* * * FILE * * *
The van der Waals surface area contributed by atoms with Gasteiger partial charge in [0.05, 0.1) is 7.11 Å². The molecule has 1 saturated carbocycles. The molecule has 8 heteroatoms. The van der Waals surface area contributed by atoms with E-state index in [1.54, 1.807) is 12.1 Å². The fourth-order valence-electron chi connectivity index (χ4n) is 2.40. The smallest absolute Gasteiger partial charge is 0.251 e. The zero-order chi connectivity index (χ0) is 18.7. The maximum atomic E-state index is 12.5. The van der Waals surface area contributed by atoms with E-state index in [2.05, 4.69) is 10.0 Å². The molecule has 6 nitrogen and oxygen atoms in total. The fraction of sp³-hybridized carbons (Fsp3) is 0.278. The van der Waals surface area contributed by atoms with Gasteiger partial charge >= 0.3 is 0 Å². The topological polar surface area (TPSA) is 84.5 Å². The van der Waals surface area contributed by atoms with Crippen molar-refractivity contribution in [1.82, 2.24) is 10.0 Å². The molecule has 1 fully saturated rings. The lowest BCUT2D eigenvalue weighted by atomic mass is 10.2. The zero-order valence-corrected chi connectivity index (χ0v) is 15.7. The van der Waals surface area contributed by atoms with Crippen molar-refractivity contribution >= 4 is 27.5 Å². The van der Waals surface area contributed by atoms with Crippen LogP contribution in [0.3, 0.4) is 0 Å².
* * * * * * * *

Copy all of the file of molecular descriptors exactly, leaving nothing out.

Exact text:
The van der Waals surface area contributed by atoms with Gasteiger partial charge in [0.05, 0.1) is 7.11 Å². The molecule has 1 saturated carbocycles. The molecule has 8 heteroatoms. The van der Waals surface area contributed by atoms with E-state index in [1.54, 1.807) is 12.1 Å². The fourth-order valence-electron chi connectivity index (χ4n) is 2.40. The smallest absolute Gasteiger partial charge is 0.251 e. The zero-order chi connectivity index (χ0) is 18.7. The maximum atomic E-state index is 12.5. The van der Waals surface area contributed by atoms with E-state index in [2.05, 4.69) is 10.0 Å². The molecule has 6 nitrogen and oxygen atoms in total. The fraction of sp³-hybridized carbons (Fsp3) is 0.278. The van der Waals surface area contributed by atoms with Gasteiger partial charge >= 0.3 is 0 Å². The topological polar surface area (TPSA) is 84.5 Å². The van der Waals surface area contributed by atoms with Crippen molar-refractivity contribution in [1.82, 2.24) is 10.0 Å². The molecule has 1 fully saturated rings. The lowest BCUT2D eigenvalue weighted by atomic mass is 10.2. The zero-order valence-corrected chi connectivity index (χ0v) is 15.7. The van der Waals surface area contributed by atoms with Crippen molar-refractivity contribution >= 4 is 27.5 Å². The van der Waals surface area contributed by atoms with Crippen LogP contribution in [0.3, 0.4) is 0 Å².